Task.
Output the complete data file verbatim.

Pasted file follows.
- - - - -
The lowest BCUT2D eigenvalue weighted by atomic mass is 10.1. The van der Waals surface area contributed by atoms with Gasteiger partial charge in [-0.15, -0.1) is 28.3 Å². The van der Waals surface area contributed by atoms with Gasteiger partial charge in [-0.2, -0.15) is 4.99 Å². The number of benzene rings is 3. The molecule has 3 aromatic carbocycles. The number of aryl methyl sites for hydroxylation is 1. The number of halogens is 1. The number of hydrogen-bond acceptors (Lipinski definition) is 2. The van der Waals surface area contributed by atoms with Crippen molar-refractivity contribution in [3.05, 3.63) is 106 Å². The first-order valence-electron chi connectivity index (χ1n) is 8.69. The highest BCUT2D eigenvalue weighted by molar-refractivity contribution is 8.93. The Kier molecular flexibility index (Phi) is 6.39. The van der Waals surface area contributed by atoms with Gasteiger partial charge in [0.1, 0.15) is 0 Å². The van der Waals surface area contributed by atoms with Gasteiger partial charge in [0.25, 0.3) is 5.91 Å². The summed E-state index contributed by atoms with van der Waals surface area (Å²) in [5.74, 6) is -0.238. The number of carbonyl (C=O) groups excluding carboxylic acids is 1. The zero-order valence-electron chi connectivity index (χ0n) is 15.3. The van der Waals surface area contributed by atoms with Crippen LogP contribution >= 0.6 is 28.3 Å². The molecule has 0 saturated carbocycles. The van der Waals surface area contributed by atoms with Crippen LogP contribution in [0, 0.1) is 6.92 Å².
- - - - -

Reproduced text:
The lowest BCUT2D eigenvalue weighted by atomic mass is 10.1. The van der Waals surface area contributed by atoms with Gasteiger partial charge in [-0.15, -0.1) is 28.3 Å². The van der Waals surface area contributed by atoms with Gasteiger partial charge in [-0.2, -0.15) is 4.99 Å². The number of benzene rings is 3. The molecule has 3 aromatic carbocycles. The number of aryl methyl sites for hydroxylation is 1. The number of halogens is 1. The number of hydrogen-bond acceptors (Lipinski definition) is 2. The van der Waals surface area contributed by atoms with Crippen molar-refractivity contribution in [3.05, 3.63) is 106 Å². The first-order valence-electron chi connectivity index (χ1n) is 8.69. The highest BCUT2D eigenvalue weighted by molar-refractivity contribution is 8.93. The Kier molecular flexibility index (Phi) is 6.39. The van der Waals surface area contributed by atoms with Gasteiger partial charge in [0.1, 0.15) is 0 Å². The van der Waals surface area contributed by atoms with Gasteiger partial charge in [0.25, 0.3) is 5.91 Å². The summed E-state index contributed by atoms with van der Waals surface area (Å²) in [5.74, 6) is -0.238. The number of carbonyl (C=O) groups excluding carboxylic acids is 1. The zero-order valence-electron chi connectivity index (χ0n) is 15.3. The van der Waals surface area contributed by atoms with Crippen LogP contribution >= 0.6 is 28.3 Å². The molecule has 0 saturated carbocycles. The van der Waals surface area contributed by atoms with Crippen LogP contribution in [0, 0.1) is 6.92 Å².